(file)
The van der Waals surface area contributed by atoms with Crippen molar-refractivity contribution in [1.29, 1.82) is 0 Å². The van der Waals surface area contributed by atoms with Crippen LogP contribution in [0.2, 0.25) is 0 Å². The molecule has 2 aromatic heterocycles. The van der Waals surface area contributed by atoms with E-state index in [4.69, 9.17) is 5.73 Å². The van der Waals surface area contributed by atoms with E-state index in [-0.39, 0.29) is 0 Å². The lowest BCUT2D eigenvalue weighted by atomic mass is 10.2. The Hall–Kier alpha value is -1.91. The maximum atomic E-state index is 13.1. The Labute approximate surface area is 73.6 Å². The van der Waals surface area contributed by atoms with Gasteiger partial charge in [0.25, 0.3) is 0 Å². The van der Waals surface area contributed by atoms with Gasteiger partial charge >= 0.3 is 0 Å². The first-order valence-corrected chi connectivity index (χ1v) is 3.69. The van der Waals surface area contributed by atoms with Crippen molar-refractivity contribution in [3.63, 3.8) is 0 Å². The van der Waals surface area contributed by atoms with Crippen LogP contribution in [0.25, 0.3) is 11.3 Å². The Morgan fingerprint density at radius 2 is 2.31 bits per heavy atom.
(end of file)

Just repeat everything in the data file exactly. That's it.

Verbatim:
The van der Waals surface area contributed by atoms with Crippen molar-refractivity contribution in [1.29, 1.82) is 0 Å². The van der Waals surface area contributed by atoms with Crippen LogP contribution in [0.2, 0.25) is 0 Å². The molecule has 2 aromatic heterocycles. The van der Waals surface area contributed by atoms with E-state index in [4.69, 9.17) is 5.73 Å². The van der Waals surface area contributed by atoms with E-state index in [-0.39, 0.29) is 0 Å². The lowest BCUT2D eigenvalue weighted by atomic mass is 10.2. The Hall–Kier alpha value is -1.91. The maximum atomic E-state index is 13.1. The Labute approximate surface area is 73.6 Å². The van der Waals surface area contributed by atoms with Gasteiger partial charge in [0.25, 0.3) is 0 Å². The van der Waals surface area contributed by atoms with Gasteiger partial charge >= 0.3 is 0 Å². The first-order valence-corrected chi connectivity index (χ1v) is 3.69. The van der Waals surface area contributed by atoms with Crippen molar-refractivity contribution in [3.63, 3.8) is 0 Å². The van der Waals surface area contributed by atoms with Crippen LogP contribution in [0.25, 0.3) is 11.3 Å². The Morgan fingerprint density at radius 2 is 2.31 bits per heavy atom.